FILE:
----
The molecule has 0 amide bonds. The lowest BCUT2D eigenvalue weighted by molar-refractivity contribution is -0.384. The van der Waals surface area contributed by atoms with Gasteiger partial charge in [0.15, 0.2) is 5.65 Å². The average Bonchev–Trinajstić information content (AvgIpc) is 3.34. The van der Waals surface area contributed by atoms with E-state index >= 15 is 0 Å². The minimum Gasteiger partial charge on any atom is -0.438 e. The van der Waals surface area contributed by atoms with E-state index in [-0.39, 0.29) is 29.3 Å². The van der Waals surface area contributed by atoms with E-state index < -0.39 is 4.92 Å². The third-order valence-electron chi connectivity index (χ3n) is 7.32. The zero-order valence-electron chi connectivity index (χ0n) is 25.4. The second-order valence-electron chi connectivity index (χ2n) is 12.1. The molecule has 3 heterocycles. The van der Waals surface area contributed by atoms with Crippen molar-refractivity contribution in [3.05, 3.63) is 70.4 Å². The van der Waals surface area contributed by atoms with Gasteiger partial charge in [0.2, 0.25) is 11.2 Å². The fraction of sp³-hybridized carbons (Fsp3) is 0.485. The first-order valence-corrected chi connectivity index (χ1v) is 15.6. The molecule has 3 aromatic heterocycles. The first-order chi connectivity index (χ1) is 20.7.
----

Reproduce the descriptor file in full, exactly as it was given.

The molecule has 0 amide bonds. The lowest BCUT2D eigenvalue weighted by molar-refractivity contribution is -0.384. The van der Waals surface area contributed by atoms with Gasteiger partial charge in [0.15, 0.2) is 5.65 Å². The average Bonchev–Trinajstić information content (AvgIpc) is 3.34. The van der Waals surface area contributed by atoms with E-state index >= 15 is 0 Å². The minimum Gasteiger partial charge on any atom is -0.438 e. The van der Waals surface area contributed by atoms with E-state index in [-0.39, 0.29) is 29.3 Å². The van der Waals surface area contributed by atoms with E-state index < -0.39 is 4.92 Å². The third-order valence-electron chi connectivity index (χ3n) is 7.32. The zero-order valence-electron chi connectivity index (χ0n) is 25.4. The second-order valence-electron chi connectivity index (χ2n) is 12.1. The molecule has 3 heterocycles. The van der Waals surface area contributed by atoms with Crippen molar-refractivity contribution in [3.05, 3.63) is 70.4 Å². The van der Waals surface area contributed by atoms with Gasteiger partial charge in [0.2, 0.25) is 11.2 Å². The fraction of sp³-hybridized carbons (Fsp3) is 0.485. The first-order valence-corrected chi connectivity index (χ1v) is 15.6. The molecule has 3 aromatic heterocycles. The first-order chi connectivity index (χ1) is 20.7.